all applications must be postmarked
on or before Dec. 1. The Sing is
scheduled for March,
In case of any duplication of num- -i
bers to be performed, the application
bearing the earliest postmark will
be given the first choice.
Any organization not conncctei
that wants to participate in the Sim..
should contact William McKenney
in the Music Annex on S. Limestone

Entrance fees have been raise J
for this contest because of uvsu!- ficient funds last year.
The dates for the
Sing are as follows: March 21; men s
groups; March 22. women's groups;
and March 23. finals.

Community Chest
Booth In SUB
A booth will Ur set up in



Union Building today
from 9 a.m. to 5 p.m. to receive
lha l' ' ' '"
rnunity chest,
Rosemary Dummit is chairman
0( the campus Community Chest
Drive, which is being sponsored
by SGA.


* Desi uopy MVdiiauitf

Page Two


The Kentucky Kernel

oolumnt ar to
tlonet mrtulet
Rubye Graham
xmt'deret the opinion of the writer!
themgrlm. and do not neceiiarilm reflect Herbert A. Moore

Society Editor


the opinion of The Kernel.

Allen Terhune
Business Manager
1 hb
I'1L!?HF1 WllMT
Frank Cassidy
F.i.ifred at tun Post office at Lexington. .
Ker.i'irkT. at aacdtid class matter under Donald K. Clark, Charles Breckel,
the Act or March J. 1RTS.
and Joan Cook
Kentucky Intercollegiate Press Aaaoclatlon
Lexlaton Board of Cotnmerca
Mary Bert McKenna
KeatuckT Press Association
Rusty Russell
National Editorial Association
News Desk: Betty Boggess, Nancy
Gaskin, Wynn Moseley, Tom Wil- Ni'uonalAdyertisingSemcejBC.
CtlUf Pmilitkert KtreunlmHv
YCHtK. N. V.
Reporters: Jobie Anderson, Beverly
totTM Los ajmslm
3a MaacMC
Bell, Nell Blair, Jim Cash, Temple
Cole, Yolande Coulter, Joanne
tl 00 per aemester
Davis, Wallace
Fox, Beatrice
Freedman, Rosemary Hilling, Jodie
Eeiec Deiss .
Jones, Robert Kays, Leonard Ker-na- n,
Harry Green
Man ting Editor
Marilyn Kilgus, Wilfred Lott,
Sue Warren .
Nc?.'s S dltor
William Mansfield, Dottle Miller,
Tom Diskin
Sports Editor
Dorothy NeaL Mary Shinnick,
Jerry Pinch
Feature Editor
Marian Stone, Bruce Owens. Rob- be made to compensate for the required number of hums by addBen Reeves ... Assistant News Editor
bie Robinson, Pat Thomas, Simp- ing thein at the beginning or end of the semester.
son Tomkies, Ann Tracy, Ann
Joan Cook and Monte R. Tussey
It's a long, unbroken stretch of school from September lo Christ-- ;
Vaughn, Barbara Ann Warren,
Associate Managing Editors
Kent Hollingsworth and Dudley Jane Webb, Kenny Wood, Charles mas vatation.
Saunders . Associate Sports Editors Yeary.
UK. students want a decent Thanksgiving vatation, like those'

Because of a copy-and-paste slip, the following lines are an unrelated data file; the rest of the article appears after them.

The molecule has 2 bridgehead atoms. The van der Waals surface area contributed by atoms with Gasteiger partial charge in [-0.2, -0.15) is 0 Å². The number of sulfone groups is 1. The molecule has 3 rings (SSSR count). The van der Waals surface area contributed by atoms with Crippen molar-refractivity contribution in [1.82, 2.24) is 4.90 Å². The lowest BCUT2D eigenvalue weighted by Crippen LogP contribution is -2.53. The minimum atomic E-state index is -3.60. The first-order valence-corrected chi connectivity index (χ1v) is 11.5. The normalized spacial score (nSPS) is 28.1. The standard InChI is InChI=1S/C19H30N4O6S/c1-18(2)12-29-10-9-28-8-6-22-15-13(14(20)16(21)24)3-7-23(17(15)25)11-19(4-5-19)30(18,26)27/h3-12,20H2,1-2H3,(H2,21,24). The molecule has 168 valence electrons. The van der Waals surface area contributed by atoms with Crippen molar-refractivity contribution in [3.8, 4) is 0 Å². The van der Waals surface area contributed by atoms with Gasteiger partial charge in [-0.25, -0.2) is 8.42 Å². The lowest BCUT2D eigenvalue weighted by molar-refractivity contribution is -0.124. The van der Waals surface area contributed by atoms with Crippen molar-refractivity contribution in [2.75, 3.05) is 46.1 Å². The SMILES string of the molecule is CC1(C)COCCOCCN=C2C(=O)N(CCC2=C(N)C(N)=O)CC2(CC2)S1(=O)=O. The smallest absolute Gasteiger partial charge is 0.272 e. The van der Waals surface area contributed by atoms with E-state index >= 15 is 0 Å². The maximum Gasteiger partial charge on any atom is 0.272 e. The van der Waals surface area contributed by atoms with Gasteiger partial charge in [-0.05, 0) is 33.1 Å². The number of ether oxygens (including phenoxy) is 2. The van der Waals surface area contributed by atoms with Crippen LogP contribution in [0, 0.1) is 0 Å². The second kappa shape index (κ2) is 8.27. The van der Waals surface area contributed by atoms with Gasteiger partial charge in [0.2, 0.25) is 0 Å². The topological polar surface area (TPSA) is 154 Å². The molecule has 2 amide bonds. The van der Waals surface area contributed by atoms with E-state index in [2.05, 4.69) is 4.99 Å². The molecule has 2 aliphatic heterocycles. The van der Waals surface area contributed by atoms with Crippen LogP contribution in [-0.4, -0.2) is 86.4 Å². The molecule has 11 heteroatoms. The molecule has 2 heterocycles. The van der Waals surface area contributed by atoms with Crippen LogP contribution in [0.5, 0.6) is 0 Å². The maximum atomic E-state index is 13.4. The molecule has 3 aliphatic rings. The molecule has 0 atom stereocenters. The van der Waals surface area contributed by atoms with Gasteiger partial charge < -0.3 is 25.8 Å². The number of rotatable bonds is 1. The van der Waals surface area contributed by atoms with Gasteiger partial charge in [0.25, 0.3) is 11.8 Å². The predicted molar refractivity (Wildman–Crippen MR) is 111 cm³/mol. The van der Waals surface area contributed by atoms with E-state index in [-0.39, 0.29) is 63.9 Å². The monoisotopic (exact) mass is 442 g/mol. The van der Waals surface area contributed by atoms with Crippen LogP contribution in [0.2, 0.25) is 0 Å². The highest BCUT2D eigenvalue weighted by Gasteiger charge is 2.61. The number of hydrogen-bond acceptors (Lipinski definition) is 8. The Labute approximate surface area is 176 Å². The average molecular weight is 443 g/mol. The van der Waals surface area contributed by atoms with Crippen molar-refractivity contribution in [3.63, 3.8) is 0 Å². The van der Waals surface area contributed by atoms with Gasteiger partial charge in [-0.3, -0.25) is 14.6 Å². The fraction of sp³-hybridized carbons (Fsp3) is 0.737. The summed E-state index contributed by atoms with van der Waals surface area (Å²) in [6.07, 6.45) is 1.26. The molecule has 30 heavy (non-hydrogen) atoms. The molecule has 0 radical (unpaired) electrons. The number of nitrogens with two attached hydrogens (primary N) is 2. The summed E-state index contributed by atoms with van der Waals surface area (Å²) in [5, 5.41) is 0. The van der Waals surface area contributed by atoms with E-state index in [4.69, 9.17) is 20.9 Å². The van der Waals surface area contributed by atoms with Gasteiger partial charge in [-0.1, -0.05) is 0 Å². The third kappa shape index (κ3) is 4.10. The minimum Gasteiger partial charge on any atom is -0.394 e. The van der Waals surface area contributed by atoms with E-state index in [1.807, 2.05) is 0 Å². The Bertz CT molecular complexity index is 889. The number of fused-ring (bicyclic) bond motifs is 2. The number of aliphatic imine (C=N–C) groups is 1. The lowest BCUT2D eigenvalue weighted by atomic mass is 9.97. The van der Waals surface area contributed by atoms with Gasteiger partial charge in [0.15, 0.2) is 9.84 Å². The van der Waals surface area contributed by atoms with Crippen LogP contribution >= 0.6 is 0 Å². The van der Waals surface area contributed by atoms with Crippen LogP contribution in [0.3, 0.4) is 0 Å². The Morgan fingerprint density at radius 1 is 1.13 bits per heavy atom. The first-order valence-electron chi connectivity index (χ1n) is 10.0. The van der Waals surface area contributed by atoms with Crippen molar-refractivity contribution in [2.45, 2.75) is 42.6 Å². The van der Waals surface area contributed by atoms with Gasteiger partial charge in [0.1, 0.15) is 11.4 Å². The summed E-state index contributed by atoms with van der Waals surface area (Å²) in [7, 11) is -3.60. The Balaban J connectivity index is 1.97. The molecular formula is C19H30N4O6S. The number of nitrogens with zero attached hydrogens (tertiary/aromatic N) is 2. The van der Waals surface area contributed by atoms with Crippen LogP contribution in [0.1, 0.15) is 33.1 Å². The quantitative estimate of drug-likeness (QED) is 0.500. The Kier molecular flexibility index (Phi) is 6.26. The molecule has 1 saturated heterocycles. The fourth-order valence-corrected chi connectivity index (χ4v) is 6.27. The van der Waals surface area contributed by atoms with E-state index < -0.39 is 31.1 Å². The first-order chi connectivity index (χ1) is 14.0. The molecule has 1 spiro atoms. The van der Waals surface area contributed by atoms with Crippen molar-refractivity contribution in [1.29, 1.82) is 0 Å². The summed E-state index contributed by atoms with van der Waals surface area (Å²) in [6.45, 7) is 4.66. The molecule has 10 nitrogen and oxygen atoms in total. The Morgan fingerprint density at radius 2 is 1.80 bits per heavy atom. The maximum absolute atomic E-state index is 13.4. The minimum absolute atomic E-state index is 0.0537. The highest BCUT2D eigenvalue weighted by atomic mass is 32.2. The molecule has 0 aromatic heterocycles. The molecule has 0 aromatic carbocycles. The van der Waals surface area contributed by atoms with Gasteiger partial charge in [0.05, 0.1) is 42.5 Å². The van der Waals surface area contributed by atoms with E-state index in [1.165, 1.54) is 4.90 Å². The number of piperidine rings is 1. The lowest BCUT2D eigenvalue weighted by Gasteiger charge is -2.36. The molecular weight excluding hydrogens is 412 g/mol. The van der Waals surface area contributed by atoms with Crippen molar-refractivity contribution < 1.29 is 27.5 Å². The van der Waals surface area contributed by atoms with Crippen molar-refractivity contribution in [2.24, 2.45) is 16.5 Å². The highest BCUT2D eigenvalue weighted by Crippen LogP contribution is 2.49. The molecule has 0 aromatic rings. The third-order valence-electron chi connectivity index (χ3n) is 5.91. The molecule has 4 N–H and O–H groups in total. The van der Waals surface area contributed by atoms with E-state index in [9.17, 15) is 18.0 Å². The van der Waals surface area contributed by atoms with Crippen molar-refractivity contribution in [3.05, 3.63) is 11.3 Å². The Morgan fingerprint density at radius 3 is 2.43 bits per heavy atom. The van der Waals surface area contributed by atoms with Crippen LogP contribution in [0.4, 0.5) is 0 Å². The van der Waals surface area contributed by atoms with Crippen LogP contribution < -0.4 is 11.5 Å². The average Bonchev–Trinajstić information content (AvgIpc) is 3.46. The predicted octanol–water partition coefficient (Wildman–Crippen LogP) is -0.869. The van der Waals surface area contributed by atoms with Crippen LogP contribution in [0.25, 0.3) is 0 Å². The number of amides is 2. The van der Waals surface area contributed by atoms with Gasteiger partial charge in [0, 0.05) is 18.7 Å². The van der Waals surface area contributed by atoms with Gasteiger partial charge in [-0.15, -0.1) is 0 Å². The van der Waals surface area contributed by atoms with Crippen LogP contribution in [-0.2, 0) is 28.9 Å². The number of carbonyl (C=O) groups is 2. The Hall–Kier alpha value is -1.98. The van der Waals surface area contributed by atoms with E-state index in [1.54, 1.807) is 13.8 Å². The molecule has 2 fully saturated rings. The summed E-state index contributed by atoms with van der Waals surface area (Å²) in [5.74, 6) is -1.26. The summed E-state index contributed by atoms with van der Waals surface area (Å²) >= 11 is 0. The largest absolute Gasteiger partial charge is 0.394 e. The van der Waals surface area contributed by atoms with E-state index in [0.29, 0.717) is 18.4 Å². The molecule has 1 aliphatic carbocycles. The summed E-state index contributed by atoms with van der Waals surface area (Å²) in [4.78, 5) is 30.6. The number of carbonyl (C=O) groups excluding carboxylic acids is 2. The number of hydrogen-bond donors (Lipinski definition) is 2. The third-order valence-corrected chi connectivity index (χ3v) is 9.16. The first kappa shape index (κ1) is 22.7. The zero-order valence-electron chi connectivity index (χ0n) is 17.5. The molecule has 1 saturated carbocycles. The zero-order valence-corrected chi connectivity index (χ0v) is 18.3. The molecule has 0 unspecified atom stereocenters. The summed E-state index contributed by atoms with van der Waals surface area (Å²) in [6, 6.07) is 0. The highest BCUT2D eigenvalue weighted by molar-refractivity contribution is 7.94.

Friday, November 5, 1949

Letters To The Editor




Wanted: Thanksgiving Vacation

enjoyed at most other



Straw Vote Pans Out

As the autumn goes into November, college students all over
the country begin lucking forward to the Thanksgiving holidays.
The Kernel is one of the few publications, newspapers, or lipL'K. students just look forward to the Thanksgiving holiday.
sheets, that didn't have to reset heads and rewrite advante sioiics'
The reasoning
to be that rushing along on the quarter
this week.
system vc didn't have time for such a break, but the University
Ignoring such mundane matters as elections, t lie stad just reis on the semester sst m now.
laxed and paid off bets.
It would be hard to find many schools in the nation on the
semester system that do not get from Wednesday afternoon to Monday morning for Thanksgiving vatation. Even on the quarter system, such neighboring universities as Ohio State and Tennessee,
The Lexington Exchanqe Club
for instance; have no classes Thursday, Friday, or Saturday.
All UK. students who don't live in or near Lexington eat
Thanksgiving dinner in the dorms or cafeterias instead of enjoying a brief visit home and dinner with their families.
Just to make sure the University's charges don't leave before
they are supposed to and that they're back bright and early Friday
by the
morning for class, the University adds a semester Jiour and a quality point to graduation requirements of anybody who dares cut
Civic Drama Guild
c lass before or after a holiday.
Of New York
Something could be done about this. Friday nd Saturday
dasses after Thanksgiving could lie dismissed. Arrangements could

Editor, the Kernel:
In all fairness to Coach Paul Bryant and in all appreciation for the
wonderful brand of fighting, winning football which he has produced
at UK since he took over the reins
in 1946. I sincerely hope that he
has learned something from the
case of Don Phelps.
I think, and I'm sure several

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members of Bryant's "46 and '4'
teams will agree with me, that Coac:
Bryant used the wrong kind of psy
chology in dealin? with Phelps.
I hone Coach liryant read Larr;
Boeck's column on the matter ii
last Friday's Courier-Journtook that reading to heart.
iiiould ask him
Coach Bryant
self these questions and then apply them to the case of the boj
who led the nation in kick-opunt returns in 1946 with an average of 45 yards.
Can a coach use Ihe same
on Page Three)